How Leaders Can Be More Compassionate to Employees (a guest blog)
by Rose Julian
When asked where acts of compassion regularly occur, the office would probably be last on your mind! Professional environments are focused on advancement and economic outcomes to achieve success, so it’s natural to wonder where something like compassion might come into play.
Recently, however, studies have started to explore how compassion is an essential ingredient in the sustainable growth and financial success of businesses, especially given the demands of work today. More than just being empathetic, it’s time for leaders to consider how they can be more compassionate to their employees.
What is Compassion, and What is Its Role in the Workplace?
The definition of compassion goes back to early philosophy, where Aristotle defined it as an emotion directed towards someone else’s suffering. It requires three components: that the suffering must be considered serious, the suffering should not be deserved, and the observer must recognize that they bear the same vulnerabilities as the sufferer.
This might sound a lot like empathy, which is no surprise since they are related. Empathy has been a big buzzword in leadership, referring to an ability to understand others’ perspectives and emotions. The difference is that compassion takes it one step further by driving those thoughts and feelings with a desire to help.
As business and management become more complex in a fast-paced world, the bar for workplace performance is raised, placing a lot of pressure on employees. While opportunities for growth are present, they are also more difficult to attain with cross-functional roles and constant change. Add that to issues employees face in their personal lives, and leaders are bound to encounter a staff member who is suffering in one way or another. Rather than viewing these as weaknesses that can threaten an organization, leaders can recognize that they can provide concrete support to their employees.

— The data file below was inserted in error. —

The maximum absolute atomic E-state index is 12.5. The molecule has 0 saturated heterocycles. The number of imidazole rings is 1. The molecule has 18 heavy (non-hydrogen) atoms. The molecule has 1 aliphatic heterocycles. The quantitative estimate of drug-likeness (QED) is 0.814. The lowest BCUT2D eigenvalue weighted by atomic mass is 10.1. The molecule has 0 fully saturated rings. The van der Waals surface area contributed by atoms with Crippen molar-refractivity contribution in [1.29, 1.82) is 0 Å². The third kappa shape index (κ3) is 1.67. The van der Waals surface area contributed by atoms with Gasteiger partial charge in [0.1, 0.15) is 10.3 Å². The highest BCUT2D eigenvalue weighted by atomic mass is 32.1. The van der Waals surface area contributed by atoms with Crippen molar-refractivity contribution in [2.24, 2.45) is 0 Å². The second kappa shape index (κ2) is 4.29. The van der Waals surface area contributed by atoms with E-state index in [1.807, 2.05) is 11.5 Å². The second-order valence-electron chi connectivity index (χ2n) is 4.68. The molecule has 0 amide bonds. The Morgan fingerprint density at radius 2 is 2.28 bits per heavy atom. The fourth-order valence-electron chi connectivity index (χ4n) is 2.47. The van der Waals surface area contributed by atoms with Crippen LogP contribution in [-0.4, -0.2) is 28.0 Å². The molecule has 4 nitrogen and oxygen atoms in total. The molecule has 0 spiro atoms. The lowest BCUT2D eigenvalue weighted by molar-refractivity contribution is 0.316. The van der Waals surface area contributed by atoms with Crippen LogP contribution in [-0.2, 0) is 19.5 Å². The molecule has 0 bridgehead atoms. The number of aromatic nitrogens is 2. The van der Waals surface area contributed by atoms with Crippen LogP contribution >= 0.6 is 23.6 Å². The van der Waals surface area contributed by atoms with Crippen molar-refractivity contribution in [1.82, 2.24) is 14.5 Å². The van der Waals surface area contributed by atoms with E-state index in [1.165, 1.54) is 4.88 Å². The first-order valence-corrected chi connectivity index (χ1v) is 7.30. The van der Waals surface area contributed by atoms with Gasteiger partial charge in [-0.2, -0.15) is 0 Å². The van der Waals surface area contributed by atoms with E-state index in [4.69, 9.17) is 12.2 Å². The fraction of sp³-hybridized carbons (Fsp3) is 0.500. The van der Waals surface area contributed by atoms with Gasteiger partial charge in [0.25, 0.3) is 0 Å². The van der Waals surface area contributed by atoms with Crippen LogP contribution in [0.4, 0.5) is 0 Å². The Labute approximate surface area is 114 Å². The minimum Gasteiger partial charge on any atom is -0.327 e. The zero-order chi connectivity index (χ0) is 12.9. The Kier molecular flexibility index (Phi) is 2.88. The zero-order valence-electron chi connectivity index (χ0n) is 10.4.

Ways to Lead With Compassion
There are several ways leaders can demonstrate compassion and show support in the workplace. Here are a few ways to lead with this approach.
Self-awareness can make you a better leader by allowing you to stretch those cognitive muscles that govern your emotional quotient (EQ) to understand your feelings. This, in turn, helps you connect with others. Being in tune with your emotions this way allows you to make more grounded decisions during a complex workday, all while navigating others’ emotional needs with a clear state of mind.
Provide Concrete Support
There’s nothing your employees will appreciate more than concrete change! These can be in the form of recognizing employees for their efforts, actively checking in during times of crisis, and, most importantly, providing financial and practical support where possible. Consider more flexible policies, such as expanded health coverage, extended leave, and additional paid time off. Even something as simple as subsidizing office supplies for home offices, including ergonomic accessories like wrist rests and laptop stands, is bound to be a hit with your staff. These can help boost productivity and morale, giving you a pretty good ROI—a win-win!
With today’s working culture, it isn’t uncommon for employees to extend themselves beyond their personal boundaries to accommodate work, which is unhealthy and unsustainable. Leaders can use psychology-based literature to effectively encourage scientifically backed routines and work arrangements that allow employees to get the job done under flexible conditions. Fostering a culture of healthy boundary-setting can be tricky, but with the right guidance, it can help you and your staff more than you expect!
Leaders are given a tremendous amount of responsibility, and sometimes it can feel overwhelming to bear all the problems that come with such a role. By starting with self-compassion and asking if you’re meeting your needs, only then will you be able to extend that to others. Moreover, compassion in the workplace is going beyond a listening ear and actually extending a helping hand, and at the end of the day, it’s that one small action that can make the biggest difference to your employees and the team as a whole.
exclusively written for ShiftWorkplace.com
by Rose Julian